I had to do a lot of research into what proper police procedures were, so that I could tweak them (for example, the version of a suspect's "Miranda Rights" that the hero reads states that suspects have a right to clergy, and if they do not have clergy, a non-denominational member of the clergy will be appointed for them). Everything gave me ideas -- from the layout of the station (why is the Captain's office walled in glass?) to procedure (what if you did allow the snitch to set up the time and place of the meeting?) to the list of possible jobs (does someone in the evidence room dream of being allowed to investigate on the streets?).
I did more research on location at the Land pavilion in EPCOT. They have a fascinating behind-the-scenes walking tour where they show you all the aeroponics, hydroponics, and aquacels that they use to grow food. I took two rolls of film and made copious notes, from the order that plants grew in, to the behavioral oddities of different breeds of fish. I didn't know what would end up being important.
I ended up having my climactic battle sequence in a "food processing plant" that used most of my research notes. Right down to the alligator. :-) The other hands-on research I did was in the city of Albany itself. I drove around to figure out where they'd be likely to build a new wall to keep back the Hudson, and what part of the city they'd sacrifice to the water. I checked the location of the park I wanted, and what buildings surrounded it.
I changed the trees, though, and then had to come up with a good reason for that. Did you know that Maple trees are the fastest growing "hard" wood? Then whenever I wanted to show someone's economic class, I'd have things made out of maple, the "common" wood, or made from one of the rarer, slower-growing woods. (I suspect most readers never picked that up -- but I needed to know it.)
Then there was the fortuitous research. I discovered, upon reading my interogation scene to my critique group, that one of the members had been interrogated by the KGB. She was able to tell me not only what they did, but how she felt about it.
While I was researching explosives, I found a footnote that said to be careful that thermite is placed on a completely dry surface, because the smallest drop of water would instantly vaporize, causing the thermite to spatter, melting it's way (it burns at around 800 degrees) through everything it touches. But since I wanted wholesale destruction of computer data, what better way than by punching it full of random holes? So I had my character set the thermite in pools of water.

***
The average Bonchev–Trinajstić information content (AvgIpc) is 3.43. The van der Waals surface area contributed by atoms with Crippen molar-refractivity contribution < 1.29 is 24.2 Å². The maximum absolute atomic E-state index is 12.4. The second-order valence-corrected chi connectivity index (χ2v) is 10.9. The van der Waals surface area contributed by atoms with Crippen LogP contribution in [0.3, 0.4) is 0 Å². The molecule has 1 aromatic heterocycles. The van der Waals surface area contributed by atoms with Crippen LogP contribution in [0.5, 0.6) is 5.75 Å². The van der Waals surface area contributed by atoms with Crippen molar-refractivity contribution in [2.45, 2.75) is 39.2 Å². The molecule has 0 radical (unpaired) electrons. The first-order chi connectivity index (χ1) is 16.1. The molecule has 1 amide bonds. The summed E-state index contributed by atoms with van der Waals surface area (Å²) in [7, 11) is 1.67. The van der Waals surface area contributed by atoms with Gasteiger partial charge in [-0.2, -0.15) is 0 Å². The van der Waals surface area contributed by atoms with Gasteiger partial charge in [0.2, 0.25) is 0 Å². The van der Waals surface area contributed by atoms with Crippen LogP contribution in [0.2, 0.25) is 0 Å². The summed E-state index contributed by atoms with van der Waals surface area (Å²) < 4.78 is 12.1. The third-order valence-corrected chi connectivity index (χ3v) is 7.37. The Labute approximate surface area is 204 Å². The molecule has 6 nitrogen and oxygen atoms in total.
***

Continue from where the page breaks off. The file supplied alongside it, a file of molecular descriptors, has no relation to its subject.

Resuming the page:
Of course, since part of my story was about the manipulation of auras, I had to see what were the current beliefs about auras and their manipulation. I wanted the powers my characters had to be within the bounds of reason (assuming all of the other conditions about alien crystals, etc.)."
Lida: "What kind of reactions do people have to your writing?"
Jennifer: "Well, let's see. My mom keeps demanding to know when I'll write a "real" book -- about real people doing things that are actually possible. Although, she also takes every opportunity to reference, "My daughter, the author," and collects copies of my reviews and newspaper articles about me. Once my dad was assured that I understood what the business of writing entailed, that I was serious about it, and that I had a multi-year career plan, he supported me enthusiastically.
I've actually been rather surprised by the depth of emotion the story has stirred in the people who've read it. I've already gotten fan mail pleading for more stories set in that world."
Lida: "Do you find anything difficult in the writing process, and if so, what?"
Jennifer: "It's tough to finally say, "Enough is enough" and stop researching and prewriting, and actually sit down to write. Even while I'm writing, I keep thinking up all these wonderful side-issues and questions that need to be researched. Or, I'll do all the writing-related work (newsletters, RWA chapter officership, promo work, etc.) instead of writing. If it weren't for deadlines, I'd fritter away all my writing time without actually accomplishing any writing. Which is weird, because I really love writing. The feeling when the words are flowing out onto the page is like nothing else (except possibly theatre magic, when you are totally subsumed into your stage persona and you become your character). However, I'm answering these questions instead of writing my latest story, so it's obviously something I need to keep working on. :-)"
Lida: "Do you currently have any writing projects?"
Jennifer: "Yes. It's the third book in a fantasy series. My agent is currently shopping the first two books around. I've only just started it, but it's called The Birth of Magic, and it's about how magic is released into the world when a volcano explodes."
Lida: "Is there anything else you'd like to add?"
Jennifer: "I think I've run on more than long enough. It's interesting, isn't it, that I spent far more time talking about my book and my writing than anything about me? I'm sure that has some deep psychological ramification. Or, it could just mean I'm a writer, and I enjoy sharing my creations. :-)"
Jennifer Dunne is the president of the Fantasy, Futuristic and Paranormal chapter of RWA. Her first book, Raven's Heart, was a November 1998 release from New Concepts Publishing, and won second place in the prestigious Sapphire Award for the year's best science fiction romances. It also placed sixteenth in the Preditors and Editors readers poll for best electronic novel of 1998, received 4 1/2 stars from Affaire de Coeur, a Very Highly Recommended and a nomination for year's best SF from Under the Covers Book Reviews, and a gold star recommendation from Romance Communications. Jennifer is currently at work on the third book in a fantasy series being shopped around by her agent.